By Agence France-Presse
Media reports said the suspected use of a pepper spray-like substance sparked the chaos at the venue in the town of Corinaldo, near Ancona in central Italy.
"The cause may have been the dispersal of a stinging substance, the young people fled and trampled over each other. Sadly, six people died and dozens are injured," the fire service said in a statement on Twitter.
The victims include five people under the age of 18 -- three girls and two boys - and an adult woman who accompanied her daughter to the concert.
Local fire chief Dino Poggiali said that 14 of the injured were in a critical condition, and 40 less serious.
As the crowd panicked, people ran for the three emergency exits, one of which led to a small bridge and the car park, according to a preliminary investigation.
The force of the fleeing crowd made a railing collapse and dozens of people fell, crushing those below to death.
'You can't die like that!
A pile of abandoned shoes testified to the chaos of the stampede, with survivors and the bereaved weeping outside the nightclub as emergency vehicles tended to the injured, local newspaper Ancona Today reported.
"It can't be! You can't die like that. Wake up Mattia, I beg you," one unnamed woman cried as she knelt by her son's body, the paper said.
Around 1,000 people -- many of them young -- were in the Lanterna Azzurra (Blue Lantern) club for a performance by Italian rapper Sfera Ebbasta, known as "the king of the trap" for his style of Hip Hop.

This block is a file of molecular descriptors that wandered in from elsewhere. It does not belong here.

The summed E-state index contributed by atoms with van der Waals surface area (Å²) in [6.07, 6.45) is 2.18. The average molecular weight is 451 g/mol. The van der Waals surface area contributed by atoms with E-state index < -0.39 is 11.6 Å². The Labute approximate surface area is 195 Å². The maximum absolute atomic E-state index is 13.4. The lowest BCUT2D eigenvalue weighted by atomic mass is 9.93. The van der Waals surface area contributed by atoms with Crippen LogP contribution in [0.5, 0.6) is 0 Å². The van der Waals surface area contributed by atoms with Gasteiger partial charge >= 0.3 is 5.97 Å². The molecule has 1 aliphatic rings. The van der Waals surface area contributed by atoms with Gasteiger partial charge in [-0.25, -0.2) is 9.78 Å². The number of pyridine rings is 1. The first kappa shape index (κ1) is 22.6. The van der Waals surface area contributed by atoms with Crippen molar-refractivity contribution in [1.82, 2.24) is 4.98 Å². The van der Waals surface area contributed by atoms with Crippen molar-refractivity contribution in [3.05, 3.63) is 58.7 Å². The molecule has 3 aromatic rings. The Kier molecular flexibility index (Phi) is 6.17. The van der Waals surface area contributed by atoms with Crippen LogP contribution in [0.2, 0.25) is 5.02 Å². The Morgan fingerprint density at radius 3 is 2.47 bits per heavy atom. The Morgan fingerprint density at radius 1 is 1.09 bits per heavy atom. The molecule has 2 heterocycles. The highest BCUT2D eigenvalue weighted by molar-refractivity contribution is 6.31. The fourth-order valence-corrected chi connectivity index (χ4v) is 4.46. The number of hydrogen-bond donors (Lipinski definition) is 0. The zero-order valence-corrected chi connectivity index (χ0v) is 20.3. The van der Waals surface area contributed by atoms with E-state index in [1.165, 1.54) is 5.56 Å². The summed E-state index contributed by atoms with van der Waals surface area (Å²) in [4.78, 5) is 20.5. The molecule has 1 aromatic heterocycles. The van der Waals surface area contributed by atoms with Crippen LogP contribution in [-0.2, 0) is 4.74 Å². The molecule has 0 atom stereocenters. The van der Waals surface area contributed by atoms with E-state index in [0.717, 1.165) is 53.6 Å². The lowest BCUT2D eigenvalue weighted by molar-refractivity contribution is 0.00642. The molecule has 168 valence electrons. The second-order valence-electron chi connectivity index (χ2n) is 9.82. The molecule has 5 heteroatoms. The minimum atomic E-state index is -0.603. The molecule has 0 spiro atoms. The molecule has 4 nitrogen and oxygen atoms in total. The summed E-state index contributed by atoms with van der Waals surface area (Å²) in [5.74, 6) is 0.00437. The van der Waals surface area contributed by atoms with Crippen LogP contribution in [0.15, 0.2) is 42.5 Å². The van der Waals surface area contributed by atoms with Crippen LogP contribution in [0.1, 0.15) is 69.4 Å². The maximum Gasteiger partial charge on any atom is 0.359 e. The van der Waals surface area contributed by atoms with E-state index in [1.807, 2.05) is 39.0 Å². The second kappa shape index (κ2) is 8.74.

The accident happened at around 1am (0000 GMT).
"We were dancing and waiting for the concert to start when we smelt this pungent odour," a 16-year-old boy who was taken to hospital told the media.
"We ran to one of the emergency exits but we found it blocked, the bouncers told us to go back."
The injured were taken to hospital in the nearby town of Senigallia and the most serious on to Ancona.
In 2017, a woman died and 1,500 were injured in a crush during the outdoor broadcast in Turin of a Champions League football match final when rumours of a bombing sparked panic.
Around 30,000 people had gathered in June last year to watch the broadcast from Cardiff, Wales, of the local team Juventus play Real Madrid when pepper spray was shot into the crowd as part of a robbery attempt.
Erika Pioletti, 38, died two weeks later after being left in a coma by the crush. She had gone to watch the game in the square with her boyfriend.
Eight people were arrested on suspicion of causing the scramble by dispersing the irritating substance.